June 5, 2013 - Education Week By guest blogger Alyssa Morones
Cleveland took one step closer toward implementing its Cleveland Plan for Transforming Schools on May 31, when teachers voted to approve a new three-year contract with the district, 2,414 to 968.
The contract with the Cleveland Teachers Union earlier in May was approved by the school board with a unanimous vote on May 14.
In an interview with the Cleveland Sun News, CTU President David Quolke said that this vote "once again highlights that Cleveland teachers and educators are willing to lead school reform efforts in Cleveland."
The Cleveland Plan, proposed in February 2012 by Mayor Frank G. Jackson, was originally criticized by the teachers' union. But eventually the union was consulted on the details, and the collaboration later won praise from Randi Weingarten, the president of the American Federation of Teachers, the CTU's parent. The contract carries over aspects of the plan that needed to be bargained.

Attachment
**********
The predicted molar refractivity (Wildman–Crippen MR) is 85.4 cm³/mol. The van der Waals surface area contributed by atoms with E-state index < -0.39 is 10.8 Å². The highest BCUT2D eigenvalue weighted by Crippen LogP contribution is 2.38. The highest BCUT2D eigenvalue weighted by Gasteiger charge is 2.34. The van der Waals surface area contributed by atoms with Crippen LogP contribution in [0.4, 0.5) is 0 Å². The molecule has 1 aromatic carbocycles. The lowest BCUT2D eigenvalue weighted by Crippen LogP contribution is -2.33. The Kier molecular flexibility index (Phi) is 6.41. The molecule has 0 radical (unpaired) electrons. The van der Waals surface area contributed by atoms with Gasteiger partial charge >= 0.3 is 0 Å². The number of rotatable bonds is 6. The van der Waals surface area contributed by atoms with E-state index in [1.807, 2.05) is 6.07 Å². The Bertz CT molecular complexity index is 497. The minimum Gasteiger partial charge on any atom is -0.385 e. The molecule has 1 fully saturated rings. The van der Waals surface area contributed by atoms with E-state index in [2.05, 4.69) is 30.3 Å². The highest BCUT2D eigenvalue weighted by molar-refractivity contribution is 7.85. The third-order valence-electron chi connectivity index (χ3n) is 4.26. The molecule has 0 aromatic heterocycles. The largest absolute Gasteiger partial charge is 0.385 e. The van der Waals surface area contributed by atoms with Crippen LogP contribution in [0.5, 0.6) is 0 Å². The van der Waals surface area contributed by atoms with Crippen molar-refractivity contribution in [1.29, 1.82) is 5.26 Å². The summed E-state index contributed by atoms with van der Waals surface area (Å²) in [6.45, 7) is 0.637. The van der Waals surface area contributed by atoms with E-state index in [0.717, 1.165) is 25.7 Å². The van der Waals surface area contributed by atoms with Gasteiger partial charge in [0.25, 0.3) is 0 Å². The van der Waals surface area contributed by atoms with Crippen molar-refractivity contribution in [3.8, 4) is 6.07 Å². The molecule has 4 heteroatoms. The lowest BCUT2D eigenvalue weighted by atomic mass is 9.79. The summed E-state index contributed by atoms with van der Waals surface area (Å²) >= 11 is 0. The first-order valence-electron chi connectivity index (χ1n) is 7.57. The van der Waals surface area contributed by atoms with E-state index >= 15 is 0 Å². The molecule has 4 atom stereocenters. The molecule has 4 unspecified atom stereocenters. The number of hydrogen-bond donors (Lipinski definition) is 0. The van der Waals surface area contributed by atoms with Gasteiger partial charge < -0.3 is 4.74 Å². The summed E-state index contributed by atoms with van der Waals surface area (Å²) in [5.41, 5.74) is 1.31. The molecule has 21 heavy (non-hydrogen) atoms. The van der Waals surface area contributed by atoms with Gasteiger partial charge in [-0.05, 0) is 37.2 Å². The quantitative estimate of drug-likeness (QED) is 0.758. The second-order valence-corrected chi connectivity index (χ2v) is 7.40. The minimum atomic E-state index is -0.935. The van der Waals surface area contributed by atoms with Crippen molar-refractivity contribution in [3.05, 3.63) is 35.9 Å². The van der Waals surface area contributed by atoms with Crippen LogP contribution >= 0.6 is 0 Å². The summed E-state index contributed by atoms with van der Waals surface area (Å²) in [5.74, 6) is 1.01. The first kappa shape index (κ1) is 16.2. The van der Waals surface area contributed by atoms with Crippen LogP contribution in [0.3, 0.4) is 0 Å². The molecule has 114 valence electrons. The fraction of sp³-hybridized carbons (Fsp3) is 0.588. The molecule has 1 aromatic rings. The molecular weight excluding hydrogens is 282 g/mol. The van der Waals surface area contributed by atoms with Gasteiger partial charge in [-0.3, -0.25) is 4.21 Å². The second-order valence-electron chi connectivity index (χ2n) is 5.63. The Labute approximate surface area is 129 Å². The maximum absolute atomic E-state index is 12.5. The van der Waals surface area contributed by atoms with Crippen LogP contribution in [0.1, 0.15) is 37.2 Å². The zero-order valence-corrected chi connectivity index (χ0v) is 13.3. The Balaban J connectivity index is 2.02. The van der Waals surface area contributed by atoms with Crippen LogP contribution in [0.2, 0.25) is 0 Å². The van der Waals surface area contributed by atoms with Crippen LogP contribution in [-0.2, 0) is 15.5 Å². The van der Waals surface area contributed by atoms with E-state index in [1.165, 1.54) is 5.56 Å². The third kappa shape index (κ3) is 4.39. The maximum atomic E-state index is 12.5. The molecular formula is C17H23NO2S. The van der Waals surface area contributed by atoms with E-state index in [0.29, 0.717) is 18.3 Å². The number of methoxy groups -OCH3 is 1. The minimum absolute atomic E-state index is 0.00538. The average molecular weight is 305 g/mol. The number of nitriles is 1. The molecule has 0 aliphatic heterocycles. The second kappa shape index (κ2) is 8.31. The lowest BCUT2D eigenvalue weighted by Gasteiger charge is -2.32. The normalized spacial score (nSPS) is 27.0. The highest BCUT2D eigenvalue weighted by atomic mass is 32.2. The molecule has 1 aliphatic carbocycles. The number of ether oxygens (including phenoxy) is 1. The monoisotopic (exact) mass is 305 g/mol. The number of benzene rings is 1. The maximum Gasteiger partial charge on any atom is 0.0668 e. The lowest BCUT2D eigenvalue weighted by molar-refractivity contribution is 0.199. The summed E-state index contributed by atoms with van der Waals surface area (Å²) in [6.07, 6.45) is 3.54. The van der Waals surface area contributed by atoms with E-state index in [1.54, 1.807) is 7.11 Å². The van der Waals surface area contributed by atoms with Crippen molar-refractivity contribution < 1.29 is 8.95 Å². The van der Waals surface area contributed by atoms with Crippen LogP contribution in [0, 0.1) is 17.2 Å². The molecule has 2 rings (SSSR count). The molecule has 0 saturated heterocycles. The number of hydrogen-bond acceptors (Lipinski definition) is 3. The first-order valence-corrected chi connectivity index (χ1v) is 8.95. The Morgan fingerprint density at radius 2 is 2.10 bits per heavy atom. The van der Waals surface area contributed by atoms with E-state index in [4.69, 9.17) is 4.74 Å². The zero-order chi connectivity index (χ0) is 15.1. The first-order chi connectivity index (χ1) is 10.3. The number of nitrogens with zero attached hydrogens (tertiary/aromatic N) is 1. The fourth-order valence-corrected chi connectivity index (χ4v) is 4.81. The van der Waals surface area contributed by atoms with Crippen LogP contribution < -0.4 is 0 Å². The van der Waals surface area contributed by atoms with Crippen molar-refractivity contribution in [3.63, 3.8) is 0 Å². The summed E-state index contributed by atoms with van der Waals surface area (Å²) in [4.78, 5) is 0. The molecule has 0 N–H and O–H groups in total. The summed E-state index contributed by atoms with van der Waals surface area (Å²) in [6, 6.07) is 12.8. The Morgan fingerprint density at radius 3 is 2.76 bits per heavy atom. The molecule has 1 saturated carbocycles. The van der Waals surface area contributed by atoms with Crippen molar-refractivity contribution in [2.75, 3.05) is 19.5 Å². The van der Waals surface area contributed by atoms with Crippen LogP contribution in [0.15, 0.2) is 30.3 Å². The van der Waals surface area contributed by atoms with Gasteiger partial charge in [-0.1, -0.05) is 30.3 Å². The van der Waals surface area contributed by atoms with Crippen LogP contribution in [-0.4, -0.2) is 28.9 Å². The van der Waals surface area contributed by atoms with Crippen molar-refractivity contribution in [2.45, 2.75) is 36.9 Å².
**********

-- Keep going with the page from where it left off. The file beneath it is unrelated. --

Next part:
The biggest change the contract will bring about is a revamped "differentiated compensation" salary system. While there will still be a 15-step pay system, teachers' placements will depend on their performance, specialized qualifications, and duties instead of years of service and college degrees or courses. In doing so, it moves closer to AFT districts such as Pittsburgh, Baltimore, and Newark that also have shifted away from traditional salary scales.
Teacher layoffs and recalls will now give more weight to performance and qualifications than to seniority. The contract also includes changes to teacher evaluations required by state law and contained in the Cleveland Plan.
Teachers, nurses, and counselors also will receive an additional $14 million dollars over the next three years. A four percent pay increase for the 2013-14 school year will acknowledge the additional time teachers have already been putting in meeting with families and collaborating with colleagues. There will be no increase the second year, but salaries would again increase by one percent during the 2015-16 school year.
The new contract adds 100 more minutes each week of teach contact with students, sets smaller class size goals, and puts teacher hiring and assignment in the hands of school-based teams, among other changes.